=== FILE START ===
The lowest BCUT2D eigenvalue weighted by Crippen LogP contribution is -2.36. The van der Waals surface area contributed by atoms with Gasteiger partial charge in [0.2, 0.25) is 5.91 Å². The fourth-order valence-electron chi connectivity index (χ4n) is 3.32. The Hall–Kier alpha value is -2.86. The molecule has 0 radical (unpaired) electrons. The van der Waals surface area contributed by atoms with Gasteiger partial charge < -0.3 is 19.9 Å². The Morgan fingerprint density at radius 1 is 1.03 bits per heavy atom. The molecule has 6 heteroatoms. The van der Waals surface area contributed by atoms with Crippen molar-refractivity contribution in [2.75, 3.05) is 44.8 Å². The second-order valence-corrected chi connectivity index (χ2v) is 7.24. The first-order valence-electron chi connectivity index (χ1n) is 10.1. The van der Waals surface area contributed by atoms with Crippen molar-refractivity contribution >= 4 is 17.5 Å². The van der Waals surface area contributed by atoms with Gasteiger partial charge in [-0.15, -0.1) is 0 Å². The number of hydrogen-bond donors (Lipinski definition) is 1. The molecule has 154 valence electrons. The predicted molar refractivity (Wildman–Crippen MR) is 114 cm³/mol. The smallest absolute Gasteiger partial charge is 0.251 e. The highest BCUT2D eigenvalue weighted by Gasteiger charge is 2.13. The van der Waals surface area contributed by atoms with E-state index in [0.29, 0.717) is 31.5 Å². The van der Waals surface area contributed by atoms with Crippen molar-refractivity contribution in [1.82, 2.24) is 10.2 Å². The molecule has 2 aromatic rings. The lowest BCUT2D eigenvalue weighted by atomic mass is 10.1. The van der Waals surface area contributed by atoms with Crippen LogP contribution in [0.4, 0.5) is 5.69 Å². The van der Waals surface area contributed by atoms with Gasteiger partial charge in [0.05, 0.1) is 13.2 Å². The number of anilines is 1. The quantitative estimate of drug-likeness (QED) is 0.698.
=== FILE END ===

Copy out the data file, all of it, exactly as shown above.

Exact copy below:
The lowest BCUT2D eigenvalue weighted by Crippen LogP contribution is -2.36. The van der Waals surface area contributed by atoms with Gasteiger partial charge in [0.2, 0.25) is 5.91 Å². The fourth-order valence-electron chi connectivity index (χ4n) is 3.32. The Hall–Kier alpha value is -2.86. The molecule has 0 radical (unpaired) electrons. The van der Waals surface area contributed by atoms with Gasteiger partial charge < -0.3 is 19.9 Å². The Morgan fingerprint density at radius 1 is 1.03 bits per heavy atom. The molecule has 6 heteroatoms. The van der Waals surface area contributed by atoms with Crippen molar-refractivity contribution in [2.75, 3.05) is 44.8 Å². The second-order valence-corrected chi connectivity index (χ2v) is 7.24. The first-order valence-electron chi connectivity index (χ1n) is 10.1. The van der Waals surface area contributed by atoms with Crippen molar-refractivity contribution >= 4 is 17.5 Å². The van der Waals surface area contributed by atoms with Gasteiger partial charge in [-0.15, -0.1) is 0 Å². The number of hydrogen-bond donors (Lipinski definition) is 1. The molecule has 154 valence electrons. The predicted molar refractivity (Wildman–Crippen MR) is 114 cm³/mol. The smallest absolute Gasteiger partial charge is 0.251 e. The highest BCUT2D eigenvalue weighted by Gasteiger charge is 2.13. The van der Waals surface area contributed by atoms with E-state index in [0.29, 0.717) is 31.5 Å². The van der Waals surface area contributed by atoms with Crippen molar-refractivity contribution in [1.82, 2.24) is 10.2 Å². The molecule has 2 aromatic rings. The lowest BCUT2D eigenvalue weighted by atomic mass is 10.1. The van der Waals surface area contributed by atoms with Crippen LogP contribution in [0.4, 0.5) is 5.69 Å². The van der Waals surface area contributed by atoms with Gasteiger partial charge in [0.05, 0.1) is 13.2 Å². The number of anilines is 1. The quantitative estimate of drug-likeness (QED) is 0.698.